As the cuttings start to develop their own independent root systems over the coming months, start gently ventilating them to harden them up, eventually removing the bags/cloches altogether. Throughout this process, it’s also important to water them regularly enough to keep the compost slightly damp but not sodden.

An occasional diluted seaweed liquid feed – a natural biostimulant – is also very beneficial. By autumn, most will have developed their own strong independent root systems, giving you – hey presto – a barrow-load of new plants.

Sow now

While we tend to think of early/ mid-spring as the traditional time to sow seeds, there are many kinds of plants that are best raised from seed sown at this time of year. Examples include hardy ornamental biennials such as sweet William, foxgloves, wallflowers, Canterbury bells, forget-me-not and honesty, all of which will usefully fill that awkward late spring/early summer gap.

Certain types of hardy ornamental perennials can also be raised in large numbers from seed sown in early summer. Examples include aquilegia, achillea, rudbeckia, catananche, valerian, lupin and penstemon.

And if the shortage of summer bedding plants has left a large hole in your planting scheme, then you’ll be glad to know that it’s not too late (but do hurry) to sow seed of certain kinds of fast-growing ornamental annuals such as cosmos, nasturtium, sunflowers, florist’s dill (the variety known as Mariska), pot marigold, opium poppy, morning glory and tagetes to give you a very welcome blaze of early autumn colour.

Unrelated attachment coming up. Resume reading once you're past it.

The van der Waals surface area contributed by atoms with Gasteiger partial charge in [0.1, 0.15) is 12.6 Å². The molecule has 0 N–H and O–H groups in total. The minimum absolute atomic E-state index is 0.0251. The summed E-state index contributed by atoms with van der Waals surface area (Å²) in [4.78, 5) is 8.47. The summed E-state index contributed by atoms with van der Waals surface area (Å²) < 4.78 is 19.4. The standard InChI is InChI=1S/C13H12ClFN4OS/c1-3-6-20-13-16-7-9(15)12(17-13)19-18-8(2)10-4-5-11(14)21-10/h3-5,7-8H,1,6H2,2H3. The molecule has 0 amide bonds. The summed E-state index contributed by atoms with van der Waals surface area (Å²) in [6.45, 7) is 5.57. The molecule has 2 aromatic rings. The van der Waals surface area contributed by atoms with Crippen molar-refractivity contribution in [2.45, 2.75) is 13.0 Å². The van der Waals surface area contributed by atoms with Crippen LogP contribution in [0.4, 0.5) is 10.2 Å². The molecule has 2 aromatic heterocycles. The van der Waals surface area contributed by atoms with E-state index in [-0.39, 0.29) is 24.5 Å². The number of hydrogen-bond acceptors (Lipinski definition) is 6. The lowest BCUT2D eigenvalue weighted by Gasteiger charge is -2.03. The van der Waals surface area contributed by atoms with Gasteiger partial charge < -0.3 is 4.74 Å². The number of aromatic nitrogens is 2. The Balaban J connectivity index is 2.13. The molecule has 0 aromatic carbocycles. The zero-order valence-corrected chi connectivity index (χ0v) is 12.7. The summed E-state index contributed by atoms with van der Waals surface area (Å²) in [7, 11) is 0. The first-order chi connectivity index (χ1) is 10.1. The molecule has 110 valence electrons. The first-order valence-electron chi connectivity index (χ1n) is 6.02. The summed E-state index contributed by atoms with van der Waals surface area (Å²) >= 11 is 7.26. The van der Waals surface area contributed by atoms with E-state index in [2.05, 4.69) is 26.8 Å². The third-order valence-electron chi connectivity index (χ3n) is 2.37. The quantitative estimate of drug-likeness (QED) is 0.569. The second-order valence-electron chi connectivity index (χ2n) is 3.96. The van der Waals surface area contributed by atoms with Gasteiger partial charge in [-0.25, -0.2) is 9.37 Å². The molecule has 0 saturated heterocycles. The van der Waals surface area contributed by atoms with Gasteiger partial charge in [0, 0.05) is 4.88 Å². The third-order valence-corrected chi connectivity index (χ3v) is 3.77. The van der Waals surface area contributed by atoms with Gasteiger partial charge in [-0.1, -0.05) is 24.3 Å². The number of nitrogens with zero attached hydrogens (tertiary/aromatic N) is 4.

Get potted

At this time of year there are various ways that you can raise plants from seed. I like to sow into 2 litre pots filled with a good quality seed compost before covering it with a light sprinkle of vermiculite and then soaking the pots up to their waists in water overnight. I then cover the top of each pot with an upturned freezer bag sealed with a plastic band – this makes a sort of mini biodome – and place it somewhere warm and bright but out of direct sunshine. Once I see obvious signs of germination, I start ventilating the seedlings by partially removing the bag.

But now that the risk of frost is passed, you can also sow outdoors into a well-prepared, weed-free seed bed raked to a fine tilth. Just make sure to protect emerging seedlings against slugs and to keep the soil/compost damp (but not sodden). At this time of year direct-sowing outdoors is also the best method for certain vegetables including radish, parsnip (like most tap-rooted plants, this resents being transplanted), oriental salad leaves and annual spinach.

Once they’ve developed their first set of true leaves, prick out container-raised young seedlings into modules/small pots, or if sown outdoors, gently thin them, quickly lifting and transplanting any thinned seedlings so as not to waste them (always water well immediately after doing this to help them to quickly re-establish).

Once they’re large enough to handle, fast-growing annuals can be quickly moved to their final growing positions. But biennials and perennials can be left in pots/modules or in their temporary seed bed until early autumn, at which point the young plants can be moved to their permanent growing positions in the garden or allotment. Come next year, you’ll have a garden so generously well-stocked that you’ll be giving your plants away.

*Recommended seed suppliers for all of the above include all good garden centres, mrmiddleton.com , brownenvelopeseeds.com , irishseedsavers.ie , seedaholic.com, jelitto.com and chilternseeds.com